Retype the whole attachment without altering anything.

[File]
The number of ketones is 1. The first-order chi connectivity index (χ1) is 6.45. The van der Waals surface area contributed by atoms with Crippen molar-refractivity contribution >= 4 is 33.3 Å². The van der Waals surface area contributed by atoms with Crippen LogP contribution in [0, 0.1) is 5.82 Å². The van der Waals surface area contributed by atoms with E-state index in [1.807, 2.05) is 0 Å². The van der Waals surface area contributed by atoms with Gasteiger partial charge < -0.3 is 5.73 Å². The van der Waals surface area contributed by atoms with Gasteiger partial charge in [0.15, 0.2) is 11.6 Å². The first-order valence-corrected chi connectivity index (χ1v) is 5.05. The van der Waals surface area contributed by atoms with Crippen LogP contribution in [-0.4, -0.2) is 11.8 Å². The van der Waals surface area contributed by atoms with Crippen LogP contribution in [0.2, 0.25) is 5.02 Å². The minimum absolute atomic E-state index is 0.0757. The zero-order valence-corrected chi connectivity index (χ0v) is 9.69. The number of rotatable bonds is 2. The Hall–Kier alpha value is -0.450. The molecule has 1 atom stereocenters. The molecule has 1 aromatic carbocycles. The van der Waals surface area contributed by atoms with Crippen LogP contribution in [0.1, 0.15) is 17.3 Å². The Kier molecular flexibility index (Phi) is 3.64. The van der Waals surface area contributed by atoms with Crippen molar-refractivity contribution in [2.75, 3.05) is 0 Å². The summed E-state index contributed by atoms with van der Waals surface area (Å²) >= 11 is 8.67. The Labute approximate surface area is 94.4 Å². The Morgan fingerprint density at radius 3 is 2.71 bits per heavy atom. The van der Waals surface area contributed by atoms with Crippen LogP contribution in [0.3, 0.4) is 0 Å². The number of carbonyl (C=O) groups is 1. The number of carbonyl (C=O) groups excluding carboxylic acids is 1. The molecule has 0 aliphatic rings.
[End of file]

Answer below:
The number of ketones is 1. The first-order chi connectivity index (χ1) is 6.45. The van der Waals surface area contributed by atoms with Crippen molar-refractivity contribution >= 4 is 33.3 Å². The van der Waals surface area contributed by atoms with Crippen LogP contribution in [0, 0.1) is 5.82 Å². The van der Waals surface area contributed by atoms with E-state index in [1.807, 2.05) is 0 Å². The van der Waals surface area contributed by atoms with Gasteiger partial charge < -0.3 is 5.73 Å². The van der Waals surface area contributed by atoms with Gasteiger partial charge in [0.15, 0.2) is 11.6 Å². The first-order valence-corrected chi connectivity index (χ1v) is 5.05. The van der Waals surface area contributed by atoms with Crippen LogP contribution in [-0.4, -0.2) is 11.8 Å². The van der Waals surface area contributed by atoms with Crippen LogP contribution in [0.2, 0.25) is 5.02 Å². The minimum absolute atomic E-state index is 0.0757. The zero-order valence-corrected chi connectivity index (χ0v) is 9.69. The number of rotatable bonds is 2. The Hall–Kier alpha value is -0.450. The molecule has 1 atom stereocenters. The molecule has 1 aromatic carbocycles. The van der Waals surface area contributed by atoms with Crippen LogP contribution in [0.1, 0.15) is 17.3 Å². The Kier molecular flexibility index (Phi) is 3.64. The van der Waals surface area contributed by atoms with Crippen molar-refractivity contribution in [2.75, 3.05) is 0 Å². The summed E-state index contributed by atoms with van der Waals surface area (Å²) >= 11 is 8.67. The Labute approximate surface area is 94.4 Å². The Morgan fingerprint density at radius 3 is 2.71 bits per heavy atom. The van der Waals surface area contributed by atoms with Crippen LogP contribution in [0.3, 0.4) is 0 Å². The number of carbonyl (C=O) groups is 1. The number of carbonyl (C=O) groups excluding carboxylic acids is 1. The molecule has 0 aliphatic rings.